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Forget molecular gastronomy - the culinary trend is leaning towards sustainable ingredients, writes Ondine Cohane

 

The foodie community gave a collective sob after Ferran Adria's el Bulli closed its doors a couple of years back.

After all, the Spanish wizard had consistently enthralled the gourmet world with his molecular gastronomy - liquid nitrogen experiments, unusual pairings, and ingredients such as "clam meringue" or "fake truffle", concocted in a laboratory setting.

However, in many ways, the culinary movement was already taking its focus in a different direction, an approach that would still prove innovative, but based on sourcing closer to home and with less complicated cooking techniques.

Copenhagen's Noma, voted San Pellegrino's restaurant of the year (interestingly four el Bulli alumni were in the top 50 in 2013) two years running, has taken the mantle as the world's most coveted reservation and showcases many themes that global diners are clamouring for - locality, seasonality and integrity. Foraged ingredients and local sourcing are chef René Redzepi's primary consideration, with items such as chestnuts and walnuts gathered from nearby forests, razor clams from the Scandinavian coast, and garnishes of edible flowers made into organic salads.

As beautiful as still life paintings, seasonal vegetables sit on a "soil" of malt and hazelnut flour, a quail egg in a bed of hay, and lichen with cep mushrooms on deep green local moss.

Many other restaurants are invested in the same approach, but don't necessarily have Noma's months-long waiting lists and comparable price tags. Amsterdam's De Culinaire Werkplaats, for example, showcases the trend for sustainable ingredients in a different kind of way, a type of restaurant collective that creates tasting menus focusing on a theme, whether art or design-based, or around the concept of food at a particular moment ("blooming" was a recent category), and invites people to eat in a communal type of environment.

"Our criteria for sourcing besides taste and inspiration," explains owner Marjolein Wintjes, "are that at least two of the following criteria are provided in the choice of ingredients and suppliers: animal welfare, small-scale or organic farming, fair trade, direct trade, season, distance [local], and personal health." Even more strikingly patrons pay what they think is fair.

At Roberta's in New York, which was named one of the 20 most important restaurants in the United States by Bon Appetit magazine, hipsters and celebs such as the Clintons gather on benches in a former garage in Bushwick for wood-oven pizza topped with organic veggies, foraged produce and flower salads. The trio of owners have also opened the more upscale Blanca's with a US$180 tasting menu.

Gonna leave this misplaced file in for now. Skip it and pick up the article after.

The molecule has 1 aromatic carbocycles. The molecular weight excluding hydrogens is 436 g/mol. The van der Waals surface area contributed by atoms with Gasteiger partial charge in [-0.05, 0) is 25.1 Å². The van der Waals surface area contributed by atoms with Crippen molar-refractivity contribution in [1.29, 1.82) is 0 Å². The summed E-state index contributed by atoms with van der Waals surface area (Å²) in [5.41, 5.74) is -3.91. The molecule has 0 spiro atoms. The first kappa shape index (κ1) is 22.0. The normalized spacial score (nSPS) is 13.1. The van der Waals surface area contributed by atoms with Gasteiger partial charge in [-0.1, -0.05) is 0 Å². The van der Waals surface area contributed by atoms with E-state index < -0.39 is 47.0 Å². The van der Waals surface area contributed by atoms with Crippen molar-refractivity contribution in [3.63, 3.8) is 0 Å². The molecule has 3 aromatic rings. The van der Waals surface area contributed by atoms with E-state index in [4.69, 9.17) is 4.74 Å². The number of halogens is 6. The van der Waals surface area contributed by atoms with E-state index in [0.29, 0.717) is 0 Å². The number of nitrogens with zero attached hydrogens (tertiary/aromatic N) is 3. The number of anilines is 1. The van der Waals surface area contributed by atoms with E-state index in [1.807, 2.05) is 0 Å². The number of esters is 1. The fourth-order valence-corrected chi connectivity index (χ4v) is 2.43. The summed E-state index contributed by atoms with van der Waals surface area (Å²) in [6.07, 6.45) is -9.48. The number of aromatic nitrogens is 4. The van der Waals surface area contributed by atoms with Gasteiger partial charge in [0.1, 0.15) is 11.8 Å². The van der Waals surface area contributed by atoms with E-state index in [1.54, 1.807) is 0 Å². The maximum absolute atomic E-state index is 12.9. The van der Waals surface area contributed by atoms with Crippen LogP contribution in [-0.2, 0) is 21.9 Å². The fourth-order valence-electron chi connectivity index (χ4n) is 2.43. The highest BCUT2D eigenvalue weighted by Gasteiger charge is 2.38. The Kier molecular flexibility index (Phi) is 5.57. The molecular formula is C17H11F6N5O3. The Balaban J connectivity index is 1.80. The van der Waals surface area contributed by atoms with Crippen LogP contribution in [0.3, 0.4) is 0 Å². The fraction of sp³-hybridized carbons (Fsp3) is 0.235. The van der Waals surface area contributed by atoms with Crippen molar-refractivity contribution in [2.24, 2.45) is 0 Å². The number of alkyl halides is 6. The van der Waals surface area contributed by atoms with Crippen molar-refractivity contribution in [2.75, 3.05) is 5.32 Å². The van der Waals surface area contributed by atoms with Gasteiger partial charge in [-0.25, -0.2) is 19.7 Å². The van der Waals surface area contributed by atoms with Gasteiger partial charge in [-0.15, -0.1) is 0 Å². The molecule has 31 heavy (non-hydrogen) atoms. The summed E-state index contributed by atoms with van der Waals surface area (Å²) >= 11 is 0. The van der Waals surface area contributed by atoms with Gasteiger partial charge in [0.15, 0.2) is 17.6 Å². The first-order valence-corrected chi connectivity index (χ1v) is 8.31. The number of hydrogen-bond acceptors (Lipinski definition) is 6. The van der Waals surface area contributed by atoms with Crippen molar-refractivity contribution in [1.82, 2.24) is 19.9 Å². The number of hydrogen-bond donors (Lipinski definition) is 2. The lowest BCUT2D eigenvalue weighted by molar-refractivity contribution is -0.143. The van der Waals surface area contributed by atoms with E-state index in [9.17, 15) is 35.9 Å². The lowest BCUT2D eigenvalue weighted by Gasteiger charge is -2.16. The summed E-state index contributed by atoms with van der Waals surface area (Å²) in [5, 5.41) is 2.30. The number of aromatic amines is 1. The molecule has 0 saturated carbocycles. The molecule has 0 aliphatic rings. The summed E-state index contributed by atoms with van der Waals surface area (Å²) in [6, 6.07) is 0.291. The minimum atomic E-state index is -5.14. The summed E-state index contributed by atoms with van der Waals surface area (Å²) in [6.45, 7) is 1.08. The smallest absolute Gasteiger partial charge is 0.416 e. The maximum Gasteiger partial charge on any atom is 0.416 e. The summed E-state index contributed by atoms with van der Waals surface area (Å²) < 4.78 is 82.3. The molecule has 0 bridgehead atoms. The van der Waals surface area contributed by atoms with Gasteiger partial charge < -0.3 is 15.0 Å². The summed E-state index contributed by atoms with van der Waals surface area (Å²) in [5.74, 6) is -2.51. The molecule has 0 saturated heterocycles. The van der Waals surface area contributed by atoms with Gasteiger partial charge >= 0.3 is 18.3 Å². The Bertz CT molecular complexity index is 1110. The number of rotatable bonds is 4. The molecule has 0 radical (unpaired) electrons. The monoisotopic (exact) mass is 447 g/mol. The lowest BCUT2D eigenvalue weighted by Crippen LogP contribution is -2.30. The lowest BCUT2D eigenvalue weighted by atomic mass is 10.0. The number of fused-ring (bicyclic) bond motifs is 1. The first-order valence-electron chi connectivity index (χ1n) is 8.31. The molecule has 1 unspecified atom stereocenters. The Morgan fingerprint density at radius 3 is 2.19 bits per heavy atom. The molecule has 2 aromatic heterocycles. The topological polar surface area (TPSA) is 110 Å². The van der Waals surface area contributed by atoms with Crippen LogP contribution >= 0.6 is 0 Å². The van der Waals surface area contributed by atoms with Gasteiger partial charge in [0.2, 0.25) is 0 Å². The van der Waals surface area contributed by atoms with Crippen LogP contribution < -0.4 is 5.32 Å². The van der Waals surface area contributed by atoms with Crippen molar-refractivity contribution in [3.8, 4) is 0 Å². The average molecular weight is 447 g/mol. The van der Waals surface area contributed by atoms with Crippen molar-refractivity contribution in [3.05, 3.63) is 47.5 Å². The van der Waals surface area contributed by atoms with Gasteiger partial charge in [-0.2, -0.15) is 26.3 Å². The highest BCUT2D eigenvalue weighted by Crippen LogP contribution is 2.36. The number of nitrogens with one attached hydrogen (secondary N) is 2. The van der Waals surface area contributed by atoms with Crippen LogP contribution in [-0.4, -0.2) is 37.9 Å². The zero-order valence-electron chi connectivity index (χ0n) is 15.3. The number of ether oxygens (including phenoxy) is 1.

"For us, sustainability is a keystone of independence," says one of the owners, Chris Parachini. "It means less dependence on people making things far away where we have no say in the method or the result. It's self-reliance. We get to decide the how and why of what. Where we find kindred approaches we partner, usually just by buying and trading."

Their cookbook, Roberta's, out in October, is also full of art and illustrations born of collaborations with local artists and photographers.

In Asia, the move towards local and sustainable is happening at a slower pace but it is cropping up more. In Bangkok for example, there is a burgeoning organic farming movement, according to Jarrett Wrisley, the owner of one of the best Thai restaurants in town, Soul Food. "I use organic-based produce whenever possible."

The city's Bo.lan restaurant, run by two chefs who used to work at Michelin-starred Nahm, also concentrates on local and sustainable ingredients. "It is an ongoing process and requires a lot more education for the general public if it is really going to catch on here," Duangporn Songvisava (Bo) explains. "However, there is a dedicated group of people and businesses that are really trying to do things for the right reasons."

And at hot spots such as Smith, one of celeb chef Ian Kitticichai's outposts and a model for nose-to-tail cuisine (another global trend), it is stated which farms they source from, a first in the city.

One of the most innovative examples of this approach to eating is at Hangzhou's Dragon Well Manor, a temple to slow food and seasonable local produce. In a country that's increasingly industrialised and with its fair share of food scandals, the restaurant has a loyal following of diners who want creative cuisine (think bouillabaisse made from local carp) and ethical sourcing. Owner Dai Jianjun steers clear of anything that he doesn't know the provenance of: shitake mushrooms are sourced from trails high in the mountains outside Hangzhou; a pig comes from a farm he personally inspects; and excursions for freshwater shrimp and eel from water that he and his chefs take themselves. They do not put any MSG in their dishes and recipes concentrate on traditional methods of Chinese preparation. The landscaped gardens and individual dining rooms also give it an authentic sense of place. It is a new model of eating that will hopefully spread deeper into China and other parts of Asia.

 

WHERE TO BOOK:

Bo.Lan: 66-2-260-2962; bolan.co.th

De Culinaire Werkplaats: 31-6-546-46576; deculinairewerkplaats.nl

Dragon Well Manor: 86 571 8788 8777

Noma: 45-3296-3297; noma.dk

Roberta's: 1-718-417-1118; robertaspizza.com

Smith: 66-2-261-0515; smiths-restaurant.com

Soul Food: 66-2 -714-7708; soulfoodmahanakorn.com

 

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